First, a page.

I Visited The First Nazi Concentration Camp And This Is What I’ve Learned

Day 188/365: You have to visit this place at least once

Prisoners of Dachau were so poorly fed, they turned into walking skeletons. Nazi doctors performed terrible experiments on them to test for the ultimate human strengths and weaknesses. This is one of the monuments dedicated to the prisoners who went to atrocious times while inside the camp.

From the Munich Hauptbahnhof or main train station, the S2 train takes you to a little small village called Dachau, some 15 kilometres to the North of the city centre. The place is quite popular as a great suburb for people who work in Munich, but want to save on rent and utilities, as prices are almost 40% lower than in the bustling city.

But there’s one place in this quiet city that people from all over the world flock to visit. The first Nazi concentration camp is somewhere in the Northern part of the little village, at its outskirts. It was raining when our train stopped at the station, but luckily the 10-minutes bus ride to the gates of the camp was enough for the rain to stop, and for long enough for me to take a tour.

The main entrance to the Dachau concentration camp

The camp is simply eerie and extremely unpleasant. Somehow, it’s unnaturally quiet, given the fact that so many defenceless people were brutally killed here. I’m amazed visitors can’t hear their screamings still.

Besides the gas chambers, which fortunately were never used here, but stood as a model for the much more tragic Auschwitz-Birkenau camp in Poland, there were a lot of medical experiments that Nazi doctors did here. This is what I found on one of the information boards:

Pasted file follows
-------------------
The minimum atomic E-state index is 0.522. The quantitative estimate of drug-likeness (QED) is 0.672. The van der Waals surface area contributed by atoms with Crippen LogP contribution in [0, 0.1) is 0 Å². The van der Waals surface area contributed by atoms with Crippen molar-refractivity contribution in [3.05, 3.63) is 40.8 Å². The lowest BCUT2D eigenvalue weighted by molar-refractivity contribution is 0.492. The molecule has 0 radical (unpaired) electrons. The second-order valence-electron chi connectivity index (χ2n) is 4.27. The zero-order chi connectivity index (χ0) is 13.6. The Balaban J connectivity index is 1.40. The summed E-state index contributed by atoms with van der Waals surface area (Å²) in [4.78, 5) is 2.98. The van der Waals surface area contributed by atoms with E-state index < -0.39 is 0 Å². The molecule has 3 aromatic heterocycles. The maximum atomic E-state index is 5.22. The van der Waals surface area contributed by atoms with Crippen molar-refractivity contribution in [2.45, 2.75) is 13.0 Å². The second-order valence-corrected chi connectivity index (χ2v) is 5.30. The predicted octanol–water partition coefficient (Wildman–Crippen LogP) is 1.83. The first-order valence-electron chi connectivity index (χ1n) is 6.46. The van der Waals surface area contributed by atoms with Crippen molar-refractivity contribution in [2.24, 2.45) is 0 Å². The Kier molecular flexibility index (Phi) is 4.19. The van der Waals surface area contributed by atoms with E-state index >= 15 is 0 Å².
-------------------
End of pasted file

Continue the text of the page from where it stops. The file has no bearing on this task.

“The infirmary was continually extended in the course of the war. Located in barracks A and B were the administration office, the operating rooms, casualty ward and the death chamber. From 1942, the SS conducted cruel medical experiments on the prisoners in the blocks 1, 3 and 5. These included malaria, phlegmon, altitude and hypothermia experiments. Despite the infirmary being well-equipped, the medical care of the prisoners was catastrophic. There was an appalling lack of medicines and dressing material. Those prisoners who themselves were doctors were permitted in 1943 to take care of their ill companions. For all those prisoners who could not be brought back to health quickly, the infirmary was a place of death”
Shaving kit of one of the prisoners in Dachau

I walked along the path of the prisoners, from the small platform where they were usually brought in by train, to the barracks where they used to sleep about 50 prisoners in one tiny room, to the many working grounds and ultimately, for many of them, the cremation rooms.

It’s simply stunning to me such things took place only about 75 years ago. I can’t believe in a nation as great as Germany is today, people were so terribly troubled back in the days that they considered mass extinction to be the only solution to their imaginary problems.

“Work is liberating/Work sets you free” was the famous message the SS wrote on the gates of all of their camps, in solid iron. It’s crazy to think people can be so cruel. As they say, people are the absolute harshest of animals…
I think that as shocking as an experience like this is, it should be lived by every one of us.

Especially corrupt politicians and people who think they can govern the way they want, regardless of what the people who put them in power want or need. It’s a painful lesson that history is stained with forever, and it should forever remain in the minds and souls of everybody. Simply because a forgotten past is a past that can be repeated.

This picture moved me later when I saw it. Two equal people, yet so differently put 75 years ago in the same place. Now simply visiting a camp that was a place of great pain and sorrow back in the day.

Thank you for your time!

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